|By Chris Cassidy, Boston
HeraldMcClatchy-Tribune Regional News
June 05, 2012--Suffolk Downs bigwigs this morning rolled out long-awaited plans for what they called "a Mecca for entertainment and gaming" -- 200,000 square feet of gaming space with thousands of slots and 200 table games, a 300-room hotel, nightclubs and 10 restaurants.
"Suffolk Downs is the perfect site," said the track's president, Richard Fields.
The carefully choreographed media event featured a slick three-minute video on two HDTVs hyping the 77-year-old track as "one of Boston's legendary sporting venues." Suffolk Downs execs touted their site for its proximity to Logan Airport and the Hub's convention center, an estimated 2,500 construction and 4,000 resort jobs it's expected to produce, and an approximate $200 million in new tax revenue.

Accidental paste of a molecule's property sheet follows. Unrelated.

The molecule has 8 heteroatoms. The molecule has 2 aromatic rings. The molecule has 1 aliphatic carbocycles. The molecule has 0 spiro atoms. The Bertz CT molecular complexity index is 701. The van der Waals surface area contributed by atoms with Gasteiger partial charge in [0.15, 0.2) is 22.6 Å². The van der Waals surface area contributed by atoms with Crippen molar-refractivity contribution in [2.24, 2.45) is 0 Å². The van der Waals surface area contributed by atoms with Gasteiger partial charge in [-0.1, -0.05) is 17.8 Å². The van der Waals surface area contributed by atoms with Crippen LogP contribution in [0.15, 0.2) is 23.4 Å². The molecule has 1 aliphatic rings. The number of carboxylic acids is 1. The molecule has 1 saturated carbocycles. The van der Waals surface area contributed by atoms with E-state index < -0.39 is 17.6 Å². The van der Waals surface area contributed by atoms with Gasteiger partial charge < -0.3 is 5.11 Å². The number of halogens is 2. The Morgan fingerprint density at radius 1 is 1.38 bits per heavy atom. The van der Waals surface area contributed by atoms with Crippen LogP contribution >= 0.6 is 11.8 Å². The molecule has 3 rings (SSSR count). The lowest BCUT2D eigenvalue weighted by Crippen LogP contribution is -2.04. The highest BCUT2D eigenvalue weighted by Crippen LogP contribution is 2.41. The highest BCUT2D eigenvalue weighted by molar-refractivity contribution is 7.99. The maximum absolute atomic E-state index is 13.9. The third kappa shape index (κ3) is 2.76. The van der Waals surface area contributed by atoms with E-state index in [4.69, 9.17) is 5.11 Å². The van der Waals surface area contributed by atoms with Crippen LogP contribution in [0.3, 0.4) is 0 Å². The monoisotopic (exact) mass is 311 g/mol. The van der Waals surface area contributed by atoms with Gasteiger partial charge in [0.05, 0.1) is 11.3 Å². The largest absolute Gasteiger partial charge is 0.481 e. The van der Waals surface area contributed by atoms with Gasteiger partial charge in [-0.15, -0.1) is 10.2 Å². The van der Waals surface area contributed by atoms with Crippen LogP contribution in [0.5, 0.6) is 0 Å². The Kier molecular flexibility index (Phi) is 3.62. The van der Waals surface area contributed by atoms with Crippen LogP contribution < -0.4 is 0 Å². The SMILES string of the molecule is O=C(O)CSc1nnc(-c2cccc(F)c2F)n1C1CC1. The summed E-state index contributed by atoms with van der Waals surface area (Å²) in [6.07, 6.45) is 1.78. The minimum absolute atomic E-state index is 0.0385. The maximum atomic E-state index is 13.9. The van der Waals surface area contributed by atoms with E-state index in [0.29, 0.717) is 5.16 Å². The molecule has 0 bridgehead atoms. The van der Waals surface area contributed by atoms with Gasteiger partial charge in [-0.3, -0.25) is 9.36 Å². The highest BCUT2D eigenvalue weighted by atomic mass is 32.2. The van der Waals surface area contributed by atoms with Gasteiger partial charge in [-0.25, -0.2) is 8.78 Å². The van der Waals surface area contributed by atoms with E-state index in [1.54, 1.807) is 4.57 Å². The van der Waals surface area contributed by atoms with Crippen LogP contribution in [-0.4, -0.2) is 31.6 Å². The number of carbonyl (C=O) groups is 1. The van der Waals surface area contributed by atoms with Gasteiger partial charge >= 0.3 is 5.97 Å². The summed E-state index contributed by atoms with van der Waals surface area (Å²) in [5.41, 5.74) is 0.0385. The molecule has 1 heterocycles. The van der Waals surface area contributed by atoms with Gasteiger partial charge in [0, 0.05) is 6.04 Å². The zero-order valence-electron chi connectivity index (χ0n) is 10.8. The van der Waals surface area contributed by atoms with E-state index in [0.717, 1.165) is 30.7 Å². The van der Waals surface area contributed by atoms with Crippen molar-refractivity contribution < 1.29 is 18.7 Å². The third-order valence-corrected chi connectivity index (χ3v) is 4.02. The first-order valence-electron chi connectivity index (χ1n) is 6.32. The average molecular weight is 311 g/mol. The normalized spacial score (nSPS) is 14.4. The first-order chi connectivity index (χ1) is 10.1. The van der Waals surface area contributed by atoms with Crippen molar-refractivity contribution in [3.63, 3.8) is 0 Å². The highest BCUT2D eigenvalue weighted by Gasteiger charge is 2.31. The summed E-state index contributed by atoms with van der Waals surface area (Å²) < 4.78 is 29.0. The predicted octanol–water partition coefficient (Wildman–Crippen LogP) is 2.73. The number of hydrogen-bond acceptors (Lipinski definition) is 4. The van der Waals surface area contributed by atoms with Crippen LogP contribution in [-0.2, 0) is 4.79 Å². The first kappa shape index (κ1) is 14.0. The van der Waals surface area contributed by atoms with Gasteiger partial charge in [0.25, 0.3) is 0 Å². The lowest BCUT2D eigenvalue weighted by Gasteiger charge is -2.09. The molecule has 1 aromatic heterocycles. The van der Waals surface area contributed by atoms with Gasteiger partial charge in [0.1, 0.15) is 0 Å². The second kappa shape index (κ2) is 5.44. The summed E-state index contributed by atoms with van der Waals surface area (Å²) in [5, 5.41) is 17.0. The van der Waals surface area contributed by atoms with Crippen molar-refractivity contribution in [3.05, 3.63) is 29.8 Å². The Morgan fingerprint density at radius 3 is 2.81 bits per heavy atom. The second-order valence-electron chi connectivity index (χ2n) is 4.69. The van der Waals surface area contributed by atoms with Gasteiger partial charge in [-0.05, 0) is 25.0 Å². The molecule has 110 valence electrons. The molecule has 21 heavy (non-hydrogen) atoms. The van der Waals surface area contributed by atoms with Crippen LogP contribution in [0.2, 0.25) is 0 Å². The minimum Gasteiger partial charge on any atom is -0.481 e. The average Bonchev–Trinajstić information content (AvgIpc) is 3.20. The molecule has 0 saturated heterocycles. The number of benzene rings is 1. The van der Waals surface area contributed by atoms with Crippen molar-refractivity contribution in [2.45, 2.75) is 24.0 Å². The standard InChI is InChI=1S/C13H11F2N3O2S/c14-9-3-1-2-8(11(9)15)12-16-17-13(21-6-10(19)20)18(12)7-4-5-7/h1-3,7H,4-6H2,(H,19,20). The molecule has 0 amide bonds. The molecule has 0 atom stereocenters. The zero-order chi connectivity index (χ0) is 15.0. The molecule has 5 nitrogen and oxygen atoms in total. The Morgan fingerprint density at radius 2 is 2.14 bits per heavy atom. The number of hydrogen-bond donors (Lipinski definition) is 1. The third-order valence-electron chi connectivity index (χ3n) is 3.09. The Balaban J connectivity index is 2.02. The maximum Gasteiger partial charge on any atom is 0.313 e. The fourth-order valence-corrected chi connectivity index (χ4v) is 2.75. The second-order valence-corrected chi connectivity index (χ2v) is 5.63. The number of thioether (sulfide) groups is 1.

"We expect the demand of visitors to be greater than the capacity we provide, especially in the early stages," said Gary Loveman, president of Caesars Entertainment, which is partnering with the track.
Architect David Manfredi used phrases like "urban piazza" and "urban oasis" to describe the look of the resort. The track plans a grandstand and clubhouse that is "reinvented" and "reimagined." He said visitors would drive in on an entrance road modeled after Boston's Commonwealth Avenue and showed a diagram of a lobby with orange trees inside.
East Boston neighbors and union workers applauded at several points as track officials talked up the pros of a Suffolk Downs resort.
Execs also plan a future second hotel. Overall, the project amounts to a $1 billion investment, officials said. Suffolk Downs Chief Operating Officer Chip Tuttle said the track would roll out more detailed plans to ease traffic, improve public safety and create local business partnerships in the next few weeks.
Suffolk Downs is competing for the one casino license in Eastern Massachusetts. With Vegas mogul Steve Wynn and Pariots owner Robert Kraft out of the game, the track appears a near sure-shot. But they are still competing against a proposal from developer David Nunes in Milford and must receive voter approval in both East Boston and Revere, as well as a thumbs-up from the Massachusetts Gaming Commission.
(c)2012 the Boston Herald
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